His second-to-last word were, “I don’t want to be a statistic.”
This is something from my sketchbook, the only comic of a million ideas that I had while drawing “Close Encounters of the ∞ Kind” that I actually recorded. It never got worked up because I was busy and it was dark. But, man, we are living in some dark times. I had a whole screed that I intended to publish here about how dark those times are, for me personally and for the world at large, but suddenly I’m not feeling it. A few weeks ago, a Facebook friend asked, “People with invisible disabilities, what do you wish other people understood about living with your chronic illness?” and I wrote, “I am literally doing the best I can.”
I am literally doing the best I can.
In case anyone was wondering, I finished all the art for Close Encounters; it took me about 8 months all told, working an average of maybe 20 hours a week for most of it. Linda loved it. Although it was meant to be ambiguous and mind-bending, beta readers seemed to find it a bit too ambiguous and mind-bending, so I’m adding just a bit more text. But honestly, its intention is to be something that the reader has to work at and at this point in my life whether or not an individual gets my art has little impact on my artistic process.
What bums me out: the artwork is about 1000 times better than what usually ends up in my webcomics, and it still bears about as much resemblance to the pictures in my head as a 5-year-old’s crayon drawing does to a portrait of their family, and to get it that good required an entire month to draw a single page. Granted, I learned a lot in the process and if I had to do it again, it might take only 4 or 5 months, but that’s still too slow for the kind of comics I want to produce. You need at least a page a week. At 4 pages a week, these webcomics are as good as it gets right now. It’s a conundrum.
Hopefully, I can announce the next comic book on the horizon pretty soon.
I got 2 phones.
I wanted pictures of a fluffy elephant toy and I didn’t want to pay for it, so I went to Toys R Us and photographed a fluffy elephant there. The Canon Rebel was in my bag but just as I found the store it occurred to me that it would be equally effective, for my purpose, and much less conspicuous to use a camera phone instead of a massive DSLR.
The black phone on the left is one of the crappiest phones you can buy. The keyboard sucks, the GPS sucks, the voice recognition sucks, and also the rear-facing camera is broken, so it only takes selfies. The white phone on the right is superior in every way, but it has a cracked screen and that bothers me more than all the other things, I guess. But I carry it sometimes for various purposes. No one noticed me taking 30 photos of 1 plushie from 30 different angles, and now I can do some more work on my big project.
After a crash photography shoot and some bare bones work in the library, I went to Ms. Kitty’s house, and she told me about “2 Phones” for Kevin Gates. In this masterpiece of self-aware modern music, the upcoming entrepreneur must carry 2 phones, one with which to communicate with his lover, and the other to conduct his business. I told her that I used one for Pokemon and the other to play words with friends. And then later, while I watching the video, Miss Kitty came in and told me about the Pokemon Go remix. Which makes sense.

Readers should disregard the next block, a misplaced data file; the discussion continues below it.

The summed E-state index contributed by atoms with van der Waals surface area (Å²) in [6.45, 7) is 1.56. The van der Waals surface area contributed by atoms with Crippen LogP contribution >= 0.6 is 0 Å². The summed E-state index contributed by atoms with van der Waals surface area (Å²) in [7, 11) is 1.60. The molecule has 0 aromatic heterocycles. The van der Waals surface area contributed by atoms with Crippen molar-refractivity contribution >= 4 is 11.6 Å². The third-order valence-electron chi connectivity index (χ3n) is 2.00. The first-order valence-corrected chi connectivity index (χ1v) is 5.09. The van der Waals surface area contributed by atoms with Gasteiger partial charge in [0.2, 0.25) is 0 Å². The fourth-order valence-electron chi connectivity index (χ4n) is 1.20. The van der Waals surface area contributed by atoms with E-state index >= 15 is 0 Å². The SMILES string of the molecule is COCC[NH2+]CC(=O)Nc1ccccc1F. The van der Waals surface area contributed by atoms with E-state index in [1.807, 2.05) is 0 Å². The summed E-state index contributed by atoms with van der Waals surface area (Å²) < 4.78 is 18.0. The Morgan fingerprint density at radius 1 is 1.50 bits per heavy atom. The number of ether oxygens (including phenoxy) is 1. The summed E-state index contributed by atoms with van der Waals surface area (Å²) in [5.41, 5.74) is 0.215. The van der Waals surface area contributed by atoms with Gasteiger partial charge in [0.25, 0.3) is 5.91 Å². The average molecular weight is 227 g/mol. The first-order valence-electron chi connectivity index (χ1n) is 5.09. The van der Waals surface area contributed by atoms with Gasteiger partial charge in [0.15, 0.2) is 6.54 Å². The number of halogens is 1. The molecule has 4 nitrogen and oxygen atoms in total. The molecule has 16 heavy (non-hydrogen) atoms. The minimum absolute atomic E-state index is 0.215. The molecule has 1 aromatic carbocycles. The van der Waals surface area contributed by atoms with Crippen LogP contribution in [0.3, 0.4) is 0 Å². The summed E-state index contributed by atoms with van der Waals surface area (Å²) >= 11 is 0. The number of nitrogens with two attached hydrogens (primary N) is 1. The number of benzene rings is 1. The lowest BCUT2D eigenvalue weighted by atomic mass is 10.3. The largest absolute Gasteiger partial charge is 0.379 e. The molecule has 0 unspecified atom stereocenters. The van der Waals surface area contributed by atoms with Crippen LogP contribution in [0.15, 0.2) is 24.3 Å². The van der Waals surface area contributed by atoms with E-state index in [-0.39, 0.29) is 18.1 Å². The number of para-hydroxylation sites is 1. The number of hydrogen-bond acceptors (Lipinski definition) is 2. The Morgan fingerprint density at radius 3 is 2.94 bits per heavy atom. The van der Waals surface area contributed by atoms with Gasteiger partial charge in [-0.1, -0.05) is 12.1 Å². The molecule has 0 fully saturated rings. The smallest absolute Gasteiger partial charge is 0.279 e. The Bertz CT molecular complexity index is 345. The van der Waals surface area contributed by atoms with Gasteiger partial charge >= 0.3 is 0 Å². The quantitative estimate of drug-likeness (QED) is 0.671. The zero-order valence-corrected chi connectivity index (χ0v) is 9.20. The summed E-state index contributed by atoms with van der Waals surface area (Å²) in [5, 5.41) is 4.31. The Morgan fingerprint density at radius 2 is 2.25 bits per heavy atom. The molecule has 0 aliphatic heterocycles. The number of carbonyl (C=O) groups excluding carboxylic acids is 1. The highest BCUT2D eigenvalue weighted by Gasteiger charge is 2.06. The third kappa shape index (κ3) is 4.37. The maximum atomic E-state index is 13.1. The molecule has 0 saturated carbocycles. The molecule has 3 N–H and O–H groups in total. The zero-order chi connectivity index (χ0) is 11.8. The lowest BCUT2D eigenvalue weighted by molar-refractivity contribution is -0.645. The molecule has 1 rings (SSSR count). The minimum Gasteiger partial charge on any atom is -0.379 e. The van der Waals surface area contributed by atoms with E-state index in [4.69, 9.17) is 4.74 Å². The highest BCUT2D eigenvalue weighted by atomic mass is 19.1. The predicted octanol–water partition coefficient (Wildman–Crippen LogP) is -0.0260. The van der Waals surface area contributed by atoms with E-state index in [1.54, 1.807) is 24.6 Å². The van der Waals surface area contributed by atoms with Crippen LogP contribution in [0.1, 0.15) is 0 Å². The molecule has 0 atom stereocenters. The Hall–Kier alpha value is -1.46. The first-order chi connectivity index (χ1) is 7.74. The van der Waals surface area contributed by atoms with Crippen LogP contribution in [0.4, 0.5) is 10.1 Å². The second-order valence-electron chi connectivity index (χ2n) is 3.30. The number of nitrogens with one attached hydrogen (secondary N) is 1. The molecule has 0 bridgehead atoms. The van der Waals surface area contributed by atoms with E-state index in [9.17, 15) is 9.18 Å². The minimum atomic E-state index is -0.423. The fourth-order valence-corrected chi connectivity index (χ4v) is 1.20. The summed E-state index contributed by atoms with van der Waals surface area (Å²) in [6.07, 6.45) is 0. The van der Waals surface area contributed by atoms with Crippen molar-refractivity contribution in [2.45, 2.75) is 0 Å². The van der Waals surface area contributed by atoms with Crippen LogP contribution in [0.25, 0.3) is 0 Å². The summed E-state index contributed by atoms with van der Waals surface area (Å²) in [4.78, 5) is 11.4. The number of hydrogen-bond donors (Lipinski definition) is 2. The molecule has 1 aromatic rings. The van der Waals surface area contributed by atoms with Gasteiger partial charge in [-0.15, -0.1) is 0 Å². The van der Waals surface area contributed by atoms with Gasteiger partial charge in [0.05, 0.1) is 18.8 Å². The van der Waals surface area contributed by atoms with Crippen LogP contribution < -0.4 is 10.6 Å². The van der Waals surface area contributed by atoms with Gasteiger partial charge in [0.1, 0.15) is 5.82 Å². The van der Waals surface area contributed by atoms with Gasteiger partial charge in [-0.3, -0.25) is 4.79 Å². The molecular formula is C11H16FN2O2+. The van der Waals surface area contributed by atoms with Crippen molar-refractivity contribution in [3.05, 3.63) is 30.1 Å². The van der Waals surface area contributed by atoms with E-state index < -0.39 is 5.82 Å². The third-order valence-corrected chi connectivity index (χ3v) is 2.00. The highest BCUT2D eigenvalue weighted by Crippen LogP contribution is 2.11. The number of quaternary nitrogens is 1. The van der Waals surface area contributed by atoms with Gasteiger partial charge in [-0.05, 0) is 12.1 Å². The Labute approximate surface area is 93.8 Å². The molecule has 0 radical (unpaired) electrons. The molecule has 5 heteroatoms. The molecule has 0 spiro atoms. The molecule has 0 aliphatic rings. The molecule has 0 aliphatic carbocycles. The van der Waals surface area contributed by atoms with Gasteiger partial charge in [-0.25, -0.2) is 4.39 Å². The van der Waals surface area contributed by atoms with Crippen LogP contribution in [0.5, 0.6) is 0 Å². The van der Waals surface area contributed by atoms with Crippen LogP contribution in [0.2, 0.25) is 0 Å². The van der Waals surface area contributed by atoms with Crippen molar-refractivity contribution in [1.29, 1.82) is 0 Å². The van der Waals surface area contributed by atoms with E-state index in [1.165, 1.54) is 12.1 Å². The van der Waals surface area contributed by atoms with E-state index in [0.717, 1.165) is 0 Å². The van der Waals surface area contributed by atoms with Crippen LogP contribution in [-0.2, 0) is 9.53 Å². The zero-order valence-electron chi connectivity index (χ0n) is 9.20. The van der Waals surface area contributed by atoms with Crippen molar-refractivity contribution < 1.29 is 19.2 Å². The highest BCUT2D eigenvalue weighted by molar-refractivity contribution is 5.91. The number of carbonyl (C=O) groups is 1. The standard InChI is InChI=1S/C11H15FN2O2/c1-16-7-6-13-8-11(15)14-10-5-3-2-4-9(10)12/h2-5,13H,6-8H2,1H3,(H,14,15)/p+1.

Anyway, whenever I think of all the things I haven’t got…it’s important to remember how much I have. I’ve got 2 phones. But what I’m most grateful for is the work I did with that phone. It really is a true privilege to get paid to create things.
If you’re wondering why past Mallory has curly hair and future Mallory’s hair is straight, that’s because it’s 1989, so past Mallory is sporting a bad perm.
Just some standard silliness. If I could travel back in time and give 3rd grade me some advice, I’m not sure what I’d say. It’s tempting to joke about stock tips and the outcomes of sporting events, but in fact I don’t really have a great sense of what that would be, and 8-year-old me probably wouldn’t have cared anyway.
If picking a past me to meet and offer advice, I’d probably pick 7th grade me, because she could really use some assurance that she’d show them, she’d show them all. And it would have been nice if future me had clued hormonal adolescent me in about pointless relationships and the fact that I wasn’t actually going to get married until I was 38.
I learned my times table eventually. But, like, not until high school. It wasn’t a huge priority. I was never going to become a physicist. Unlike Mallory Morimoto, who, most likely has further heroic time traveling adventures to pursue. There are wrongs to be put right.
What I’m saying here is that technology has really transformed every aspect of our lives.
Some relationships are just closer than others. Or maybe some people are more forgiving. I have a couple friends who fall into the third category. All this constant communication technology is a huge imposition on my life, and if people want to v-chat me, they have to do it on my terms.
We’re talking really good friends.
This is easily the grossest comic I’ve ever written. Or am every likely to write. But the fact of the matter is, 20 years ago the idea of bringing a computer into the bathroom was unthinkable, and using the telephone in there was really reserved for teenagers with really long cords and no other privacy options, or for people staying in fancy business hotels. Now it seems totally normal. For some people, not bringing their smart phone into the bathroom would feel weird. Friday night I was at a party in a really loud bar, and I got overwhelmed, and went and played Words with Friends in the bathroom, and that was a totally unremarkable thing to do. No one looked twice.
At any rate, this comic should discourage people who don’t know me well from v-chatting me.